3. Lower until your chin is about an inch from the floor and then push through the triceps to return to the start position. 

Note: The close grip makes this a far more challenging version than the standard push-up. Some people may also experience wrist pain resulting from the tightness of the grip. 

Tricep Pushdowns (Rope)

The triceps pushdown is probably the most commonly performed triceps exercise in gyms worldwide. There’s a reason for that: it is an extremely effective, user-friendly, progressive way to target the triceps. This long head tricep exercise will work all three triceps heads, but about 60% of the pressing power comes from the long head.  

Using a rope handle on the triceps pushdown allows you to pull the handles apart in the bottom position, more effectively engaging the outer triceps head. 

How To Do It:

  1. Select the appropriate weight on a cable triceps pushdown machine, then put a rope handle on the cable attachment. Set the height of the handle to chest height.
  2. Stand about two feet in front of the machine, facing it. Place your hands at the ends of the rope handle. 
  3. Keeping your elbows in at your sides, press down as you extend your elbows to full extension. Pull the rope handles apart to fully activate the long head of your triceps.
  4. Return to the start position, controlling the resistance throughout. 

Dumbbell Triceps Kickbacks

The dumbbell triceps kickback involves shoulder stabilization as well as elbow extension, making it a smart move for those wanting to prioritize the long head. It is one of the few exercises that activates both functions of the long head during the same movement.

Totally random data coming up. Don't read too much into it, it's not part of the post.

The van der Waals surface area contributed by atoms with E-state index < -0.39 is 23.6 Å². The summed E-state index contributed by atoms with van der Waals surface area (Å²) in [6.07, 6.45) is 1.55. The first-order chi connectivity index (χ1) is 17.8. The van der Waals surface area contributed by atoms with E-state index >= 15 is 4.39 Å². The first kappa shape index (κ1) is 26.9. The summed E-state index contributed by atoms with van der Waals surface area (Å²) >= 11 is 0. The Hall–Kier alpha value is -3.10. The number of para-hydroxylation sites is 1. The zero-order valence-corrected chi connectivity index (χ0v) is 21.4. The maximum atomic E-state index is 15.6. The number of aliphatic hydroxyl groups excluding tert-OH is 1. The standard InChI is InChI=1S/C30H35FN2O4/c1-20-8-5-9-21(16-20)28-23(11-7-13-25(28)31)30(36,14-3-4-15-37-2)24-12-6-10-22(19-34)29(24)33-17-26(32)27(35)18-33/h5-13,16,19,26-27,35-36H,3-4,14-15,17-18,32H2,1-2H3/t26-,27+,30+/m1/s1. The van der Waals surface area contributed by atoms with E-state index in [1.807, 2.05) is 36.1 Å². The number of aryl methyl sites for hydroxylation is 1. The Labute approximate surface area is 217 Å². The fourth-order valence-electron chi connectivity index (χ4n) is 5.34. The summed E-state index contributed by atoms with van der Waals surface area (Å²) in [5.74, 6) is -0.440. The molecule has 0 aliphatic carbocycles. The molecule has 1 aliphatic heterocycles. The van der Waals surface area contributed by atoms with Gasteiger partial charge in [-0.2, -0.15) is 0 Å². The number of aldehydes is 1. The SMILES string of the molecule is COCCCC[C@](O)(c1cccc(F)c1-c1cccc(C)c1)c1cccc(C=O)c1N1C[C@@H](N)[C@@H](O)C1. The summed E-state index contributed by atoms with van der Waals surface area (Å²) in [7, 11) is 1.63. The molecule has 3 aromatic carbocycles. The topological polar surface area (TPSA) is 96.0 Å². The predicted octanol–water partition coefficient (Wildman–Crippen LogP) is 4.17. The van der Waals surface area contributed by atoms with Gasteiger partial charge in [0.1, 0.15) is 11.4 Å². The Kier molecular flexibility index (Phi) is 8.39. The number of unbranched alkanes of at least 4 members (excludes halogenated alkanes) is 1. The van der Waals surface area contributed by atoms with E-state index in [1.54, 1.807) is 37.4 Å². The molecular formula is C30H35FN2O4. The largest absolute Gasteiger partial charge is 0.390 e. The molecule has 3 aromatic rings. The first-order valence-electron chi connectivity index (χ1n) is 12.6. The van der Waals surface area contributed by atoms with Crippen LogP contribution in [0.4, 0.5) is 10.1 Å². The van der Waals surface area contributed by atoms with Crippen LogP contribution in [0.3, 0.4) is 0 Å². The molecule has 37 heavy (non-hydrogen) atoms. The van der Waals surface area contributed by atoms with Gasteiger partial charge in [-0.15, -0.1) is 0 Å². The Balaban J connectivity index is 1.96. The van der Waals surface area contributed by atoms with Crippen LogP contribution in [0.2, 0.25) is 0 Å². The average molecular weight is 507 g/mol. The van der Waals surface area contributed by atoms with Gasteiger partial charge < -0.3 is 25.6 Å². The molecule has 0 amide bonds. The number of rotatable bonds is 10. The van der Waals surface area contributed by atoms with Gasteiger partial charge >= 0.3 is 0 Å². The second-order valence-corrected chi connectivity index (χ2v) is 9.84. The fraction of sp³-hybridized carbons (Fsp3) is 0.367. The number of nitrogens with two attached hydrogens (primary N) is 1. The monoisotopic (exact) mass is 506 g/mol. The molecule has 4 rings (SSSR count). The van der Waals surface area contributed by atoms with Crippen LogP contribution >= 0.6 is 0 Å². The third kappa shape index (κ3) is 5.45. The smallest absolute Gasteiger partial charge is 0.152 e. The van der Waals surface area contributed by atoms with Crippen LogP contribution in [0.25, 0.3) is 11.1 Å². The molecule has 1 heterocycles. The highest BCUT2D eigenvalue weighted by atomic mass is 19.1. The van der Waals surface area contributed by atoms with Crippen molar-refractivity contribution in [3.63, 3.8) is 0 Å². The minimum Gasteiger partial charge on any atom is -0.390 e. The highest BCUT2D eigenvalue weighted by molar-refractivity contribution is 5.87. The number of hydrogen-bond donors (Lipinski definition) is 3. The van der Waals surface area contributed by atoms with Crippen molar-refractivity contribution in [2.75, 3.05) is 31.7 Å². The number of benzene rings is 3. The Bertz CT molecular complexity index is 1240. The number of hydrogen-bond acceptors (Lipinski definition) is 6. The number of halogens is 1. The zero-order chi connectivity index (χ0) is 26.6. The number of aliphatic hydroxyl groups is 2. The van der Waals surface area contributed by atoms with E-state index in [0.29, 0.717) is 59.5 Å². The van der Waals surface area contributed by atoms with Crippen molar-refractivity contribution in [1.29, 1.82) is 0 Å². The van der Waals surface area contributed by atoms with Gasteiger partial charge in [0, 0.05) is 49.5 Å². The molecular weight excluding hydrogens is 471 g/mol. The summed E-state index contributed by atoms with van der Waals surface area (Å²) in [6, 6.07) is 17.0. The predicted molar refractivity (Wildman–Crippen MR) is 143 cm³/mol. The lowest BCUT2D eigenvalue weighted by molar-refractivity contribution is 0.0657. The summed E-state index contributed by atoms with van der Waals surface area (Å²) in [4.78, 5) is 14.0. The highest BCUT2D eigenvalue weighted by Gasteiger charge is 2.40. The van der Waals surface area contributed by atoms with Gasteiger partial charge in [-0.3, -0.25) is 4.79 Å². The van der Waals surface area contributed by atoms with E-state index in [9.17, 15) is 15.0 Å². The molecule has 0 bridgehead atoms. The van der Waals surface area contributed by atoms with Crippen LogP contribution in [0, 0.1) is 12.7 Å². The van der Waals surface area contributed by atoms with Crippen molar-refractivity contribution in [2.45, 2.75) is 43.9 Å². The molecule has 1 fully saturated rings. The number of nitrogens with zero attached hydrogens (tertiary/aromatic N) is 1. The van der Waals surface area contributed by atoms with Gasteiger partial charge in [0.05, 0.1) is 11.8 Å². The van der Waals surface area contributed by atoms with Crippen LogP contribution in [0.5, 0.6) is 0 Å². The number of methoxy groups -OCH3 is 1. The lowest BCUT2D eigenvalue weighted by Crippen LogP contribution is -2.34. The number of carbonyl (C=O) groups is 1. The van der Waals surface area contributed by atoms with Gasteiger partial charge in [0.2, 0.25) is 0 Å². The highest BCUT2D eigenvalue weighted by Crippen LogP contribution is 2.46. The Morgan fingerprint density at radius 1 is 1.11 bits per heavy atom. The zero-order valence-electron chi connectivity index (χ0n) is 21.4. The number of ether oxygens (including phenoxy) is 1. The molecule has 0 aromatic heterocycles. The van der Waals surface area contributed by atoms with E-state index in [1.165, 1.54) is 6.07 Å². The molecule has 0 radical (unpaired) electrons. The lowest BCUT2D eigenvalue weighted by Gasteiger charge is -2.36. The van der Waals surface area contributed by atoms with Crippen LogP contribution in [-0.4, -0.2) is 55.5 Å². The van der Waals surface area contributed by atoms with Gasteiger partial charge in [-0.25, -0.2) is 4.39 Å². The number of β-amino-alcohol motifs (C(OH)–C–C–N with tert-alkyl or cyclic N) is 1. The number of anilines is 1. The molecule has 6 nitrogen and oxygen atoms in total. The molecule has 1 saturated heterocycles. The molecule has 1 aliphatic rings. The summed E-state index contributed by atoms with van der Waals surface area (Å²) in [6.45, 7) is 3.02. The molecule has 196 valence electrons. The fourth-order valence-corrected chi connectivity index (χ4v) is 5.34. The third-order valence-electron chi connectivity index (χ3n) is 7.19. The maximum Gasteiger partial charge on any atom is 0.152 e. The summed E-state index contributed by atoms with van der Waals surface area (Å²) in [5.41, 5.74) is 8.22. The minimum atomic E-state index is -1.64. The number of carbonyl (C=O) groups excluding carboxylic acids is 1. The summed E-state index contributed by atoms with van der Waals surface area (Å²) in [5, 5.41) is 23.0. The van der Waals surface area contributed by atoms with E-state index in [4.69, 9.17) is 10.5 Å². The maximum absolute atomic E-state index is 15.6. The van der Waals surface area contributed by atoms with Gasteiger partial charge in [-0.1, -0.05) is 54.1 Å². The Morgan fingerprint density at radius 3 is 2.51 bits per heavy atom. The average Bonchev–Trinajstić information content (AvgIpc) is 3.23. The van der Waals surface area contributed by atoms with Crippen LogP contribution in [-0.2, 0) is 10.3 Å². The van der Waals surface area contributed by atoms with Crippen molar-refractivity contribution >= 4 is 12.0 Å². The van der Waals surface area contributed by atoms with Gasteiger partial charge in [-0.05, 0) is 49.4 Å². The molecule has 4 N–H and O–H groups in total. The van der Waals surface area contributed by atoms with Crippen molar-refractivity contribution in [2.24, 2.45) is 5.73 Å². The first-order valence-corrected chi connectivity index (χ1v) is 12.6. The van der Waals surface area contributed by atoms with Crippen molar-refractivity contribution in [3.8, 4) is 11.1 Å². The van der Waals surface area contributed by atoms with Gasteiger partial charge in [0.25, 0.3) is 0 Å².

How To Do It:

  1. Take hold of a relatively light dumbbell and stand alongside a bench with the weight in your outer hand. 
  2. Place your inner knee on the bench and bend over to assume a 45-degree angle with your torso. Lean on the bench with your inner arm for support.
  3. In the starting position, your working arm should be pinned at your side and bent at 90-degrees. Maintain a neutral spine and stagger your legs for support.
  4. Extend your arm to full extension behind you. The only movement should be through the elbow joint. Squeeze the triceps in the end position.
  5. Lower to the start position.

[Related: Best Dumbbell Tricep Exercises For Growth]

Overhead Triceps Extension

The cable overhead triceps extension is another exercise that combines shoulder stability with elbow extension. It is the best exercise you can do to stretch the long head of the triceps as it involves shoulder elevation. Using rope handles also allows you to pull apart at the end position. 

How To Do It:

  1. Set the pulley on a cable machine to its top position and put a rope handle on the cable attachment.
  2. Stand facing away from the machine and grab the ends of the handle. Step forward so you are two paces away from the machine.
  3. Assume a starting position with your elbows in at the sides of your head and bent so that your hands are just above your head.
  4. Extend the elbows to straighten your arms. In the end position, pull the rope handle ends apart to fully engage the long head of the triceps.
  5. Return to the start position, controlling the backward pull of the resistance. 

Straight Arm Pulldowns

The straight arm pulldown, also known as ‘swimmers’, is considered more of a latissimus dorsi exercise than a triceps one. However, it also does a great job of activating the long head of the triceps. The main action is shoulder extension, which, as you know, is one of the two functions of the long head.

How To Do It:

  1. Set the appropriate weight on a cable pulley machine and set the pulley at the level of your head. Place a short straight bar on the cable attachment.